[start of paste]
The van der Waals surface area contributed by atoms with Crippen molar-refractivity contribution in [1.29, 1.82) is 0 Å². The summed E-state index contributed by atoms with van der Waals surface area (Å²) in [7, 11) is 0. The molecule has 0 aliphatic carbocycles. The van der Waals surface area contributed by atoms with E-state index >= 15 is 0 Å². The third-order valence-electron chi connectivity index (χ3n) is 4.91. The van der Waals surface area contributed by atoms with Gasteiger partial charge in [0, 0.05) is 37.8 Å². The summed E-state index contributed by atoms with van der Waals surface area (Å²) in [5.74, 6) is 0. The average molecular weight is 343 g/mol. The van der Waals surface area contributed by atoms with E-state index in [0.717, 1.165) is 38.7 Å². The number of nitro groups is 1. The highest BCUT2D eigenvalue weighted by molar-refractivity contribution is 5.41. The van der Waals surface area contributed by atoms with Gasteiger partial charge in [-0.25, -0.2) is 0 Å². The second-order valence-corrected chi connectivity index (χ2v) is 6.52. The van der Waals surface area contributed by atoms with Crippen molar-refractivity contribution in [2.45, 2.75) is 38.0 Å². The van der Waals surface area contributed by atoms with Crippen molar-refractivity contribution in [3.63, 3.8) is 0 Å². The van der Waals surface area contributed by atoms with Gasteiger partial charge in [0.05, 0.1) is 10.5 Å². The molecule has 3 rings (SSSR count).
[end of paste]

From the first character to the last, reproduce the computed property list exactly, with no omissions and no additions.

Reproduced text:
The van der Waals surface area contributed by atoms with Crippen molar-refractivity contribution in [1.29, 1.82) is 0 Å². The summed E-state index contributed by atoms with van der Waals surface area (Å²) in [7, 11) is 0. The molecule has 0 aliphatic carbocycles. The van der Waals surface area contributed by atoms with E-state index >= 15 is 0 Å². The third-order valence-electron chi connectivity index (χ3n) is 4.91. The van der Waals surface area contributed by atoms with Gasteiger partial charge in [0, 0.05) is 37.8 Å². The summed E-state index contributed by atoms with van der Waals surface area (Å²) in [5.74, 6) is 0. The average molecular weight is 343 g/mol. The van der Waals surface area contributed by atoms with E-state index in [0.717, 1.165) is 38.7 Å². The number of nitro groups is 1. The highest BCUT2D eigenvalue weighted by molar-refractivity contribution is 5.41. The van der Waals surface area contributed by atoms with Gasteiger partial charge in [-0.25, -0.2) is 0 Å². The second-order valence-corrected chi connectivity index (χ2v) is 6.52. The van der Waals surface area contributed by atoms with Crippen molar-refractivity contribution in [2.45, 2.75) is 38.0 Å². The van der Waals surface area contributed by atoms with Crippen molar-refractivity contribution in [3.63, 3.8) is 0 Å². The van der Waals surface area contributed by atoms with Gasteiger partial charge in [0.05, 0.1) is 10.5 Å². The molecule has 3 rings (SSSR count).